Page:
There are 54 species in the genus Melochia. These species thrive in the tropics and sub-tropics of the world. Bretonica peluda (a rather strange name), Melochia spicata, is one of five Melochia species that are native to Florida. The plant is a semi-woody shrub that reaches a height of about three feet. A single stem from the ground branches ascending stems that arch back to the ground. The stems are hairy and reddish in color. Hairy leaves are ovate in shape with toothed margins. The margins tilt upwards giving the leaf a boat-like appearance. The species is one that can be either an annual (one growing season) or a perennial (several growing seasons) depending on climatic and growing conditions.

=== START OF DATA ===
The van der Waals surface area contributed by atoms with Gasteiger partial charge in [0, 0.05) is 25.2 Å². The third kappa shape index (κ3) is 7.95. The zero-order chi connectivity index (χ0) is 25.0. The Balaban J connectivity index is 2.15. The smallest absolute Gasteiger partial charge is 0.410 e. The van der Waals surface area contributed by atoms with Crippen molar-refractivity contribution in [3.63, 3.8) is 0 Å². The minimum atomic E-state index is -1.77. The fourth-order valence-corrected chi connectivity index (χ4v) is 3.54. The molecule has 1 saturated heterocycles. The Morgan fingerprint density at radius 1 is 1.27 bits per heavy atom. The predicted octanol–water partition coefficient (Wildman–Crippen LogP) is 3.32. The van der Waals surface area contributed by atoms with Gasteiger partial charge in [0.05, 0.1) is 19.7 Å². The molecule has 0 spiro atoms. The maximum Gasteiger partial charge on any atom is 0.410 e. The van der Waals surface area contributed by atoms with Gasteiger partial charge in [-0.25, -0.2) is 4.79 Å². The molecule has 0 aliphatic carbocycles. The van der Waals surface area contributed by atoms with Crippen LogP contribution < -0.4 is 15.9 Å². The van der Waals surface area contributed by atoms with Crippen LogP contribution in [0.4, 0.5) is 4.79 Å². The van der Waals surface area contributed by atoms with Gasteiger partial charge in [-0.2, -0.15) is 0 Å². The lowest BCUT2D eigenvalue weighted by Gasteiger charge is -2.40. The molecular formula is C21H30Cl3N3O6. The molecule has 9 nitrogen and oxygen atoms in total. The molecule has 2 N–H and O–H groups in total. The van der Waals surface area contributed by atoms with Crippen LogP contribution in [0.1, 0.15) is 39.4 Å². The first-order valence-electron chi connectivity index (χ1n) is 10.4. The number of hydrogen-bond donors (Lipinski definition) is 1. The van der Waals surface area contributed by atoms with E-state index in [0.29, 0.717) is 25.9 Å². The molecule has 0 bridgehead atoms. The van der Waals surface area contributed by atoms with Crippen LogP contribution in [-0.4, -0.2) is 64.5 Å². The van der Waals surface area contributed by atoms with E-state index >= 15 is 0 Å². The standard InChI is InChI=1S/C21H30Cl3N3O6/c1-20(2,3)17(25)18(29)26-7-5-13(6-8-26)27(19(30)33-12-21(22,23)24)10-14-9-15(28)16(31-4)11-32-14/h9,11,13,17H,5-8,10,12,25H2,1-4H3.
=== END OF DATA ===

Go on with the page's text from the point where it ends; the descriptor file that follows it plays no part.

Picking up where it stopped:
The plant's flowers appear in a terminal spike at the end of the stems. The corolla rests on a calyx of five green sepals. The corolla is made up of five petals colored from pink to lavender and the corolla's star-like center is colored white. Five white stamens project from the corolla's center. The flower's fruit is a tiny capsule that appears after the flower falls off the stem.
I first photographed Bretonica peluda a few years ago in the Hickey Creek Preserve's pinelands where the species thrives. I found it again a few weeks ago while walking along a swale bordering a pineland that is directly behind Lowe's parking lot.
by Jim Rodwell